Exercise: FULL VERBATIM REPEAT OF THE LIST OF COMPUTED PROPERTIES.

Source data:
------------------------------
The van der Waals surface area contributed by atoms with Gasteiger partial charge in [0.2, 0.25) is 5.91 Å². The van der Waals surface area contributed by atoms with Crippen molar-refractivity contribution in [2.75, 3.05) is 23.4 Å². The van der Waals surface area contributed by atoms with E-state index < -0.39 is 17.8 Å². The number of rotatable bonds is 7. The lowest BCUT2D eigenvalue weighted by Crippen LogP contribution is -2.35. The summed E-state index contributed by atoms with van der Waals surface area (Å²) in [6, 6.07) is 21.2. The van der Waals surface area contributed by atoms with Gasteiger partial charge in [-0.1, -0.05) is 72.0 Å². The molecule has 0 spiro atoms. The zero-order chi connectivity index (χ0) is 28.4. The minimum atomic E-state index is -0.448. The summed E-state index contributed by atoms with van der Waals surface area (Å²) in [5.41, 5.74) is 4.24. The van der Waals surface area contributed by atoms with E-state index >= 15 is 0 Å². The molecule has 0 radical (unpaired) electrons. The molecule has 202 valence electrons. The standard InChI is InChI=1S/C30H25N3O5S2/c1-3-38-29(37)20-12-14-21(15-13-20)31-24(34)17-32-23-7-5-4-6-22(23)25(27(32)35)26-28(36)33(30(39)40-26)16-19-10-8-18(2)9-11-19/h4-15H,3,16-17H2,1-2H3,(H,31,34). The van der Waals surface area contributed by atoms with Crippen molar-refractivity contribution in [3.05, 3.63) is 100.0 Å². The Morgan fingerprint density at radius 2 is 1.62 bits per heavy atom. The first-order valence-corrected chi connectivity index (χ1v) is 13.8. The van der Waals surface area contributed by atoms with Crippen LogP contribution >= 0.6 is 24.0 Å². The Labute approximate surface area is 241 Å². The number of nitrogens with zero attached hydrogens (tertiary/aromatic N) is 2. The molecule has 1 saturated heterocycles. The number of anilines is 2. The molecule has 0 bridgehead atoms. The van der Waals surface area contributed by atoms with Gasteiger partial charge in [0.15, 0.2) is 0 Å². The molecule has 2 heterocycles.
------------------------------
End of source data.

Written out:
The van der Waals surface area contributed by atoms with Gasteiger partial charge in [0.2, 0.25) is 5.91 Å². The van der Waals surface area contributed by atoms with Crippen molar-refractivity contribution in [2.75, 3.05) is 23.4 Å². The van der Waals surface area contributed by atoms with E-state index < -0.39 is 17.8 Å². The number of rotatable bonds is 7. The lowest BCUT2D eigenvalue weighted by Crippen LogP contribution is -2.35. The summed E-state index contributed by atoms with van der Waals surface area (Å²) in [6, 6.07) is 21.2. The van der Waals surface area contributed by atoms with Gasteiger partial charge in [-0.1, -0.05) is 72.0 Å². The molecule has 0 spiro atoms. The zero-order chi connectivity index (χ0) is 28.4. The minimum atomic E-state index is -0.448. The summed E-state index contributed by atoms with van der Waals surface area (Å²) in [5.41, 5.74) is 4.24. The van der Waals surface area contributed by atoms with E-state index >= 15 is 0 Å². The molecule has 0 radical (unpaired) electrons. The molecule has 202 valence electrons. The standard InChI is InChI=1S/C30H25N3O5S2/c1-3-38-29(37)20-12-14-21(15-13-20)31-24(34)17-32-23-7-5-4-6-22(23)25(27(32)35)26-28(36)33(30(39)40-26)16-19-10-8-18(2)9-11-19/h4-15H,3,16-17H2,1-2H3,(H,31,34). The van der Waals surface area contributed by atoms with Crippen molar-refractivity contribution in [3.05, 3.63) is 100.0 Å². The Morgan fingerprint density at radius 2 is 1.62 bits per heavy atom. The first-order valence-corrected chi connectivity index (χ1v) is 13.8. The van der Waals surface area contributed by atoms with Crippen LogP contribution >= 0.6 is 24.0 Å². The Labute approximate surface area is 241 Å². The number of nitrogens with zero attached hydrogens (tertiary/aromatic N) is 2. The molecule has 1 saturated heterocycles. The number of anilines is 2. The molecule has 0 bridgehead atoms. The van der Waals surface area contributed by atoms with Gasteiger partial charge in [0.15, 0.2) is 0 Å². The molecule has 2 heterocycles.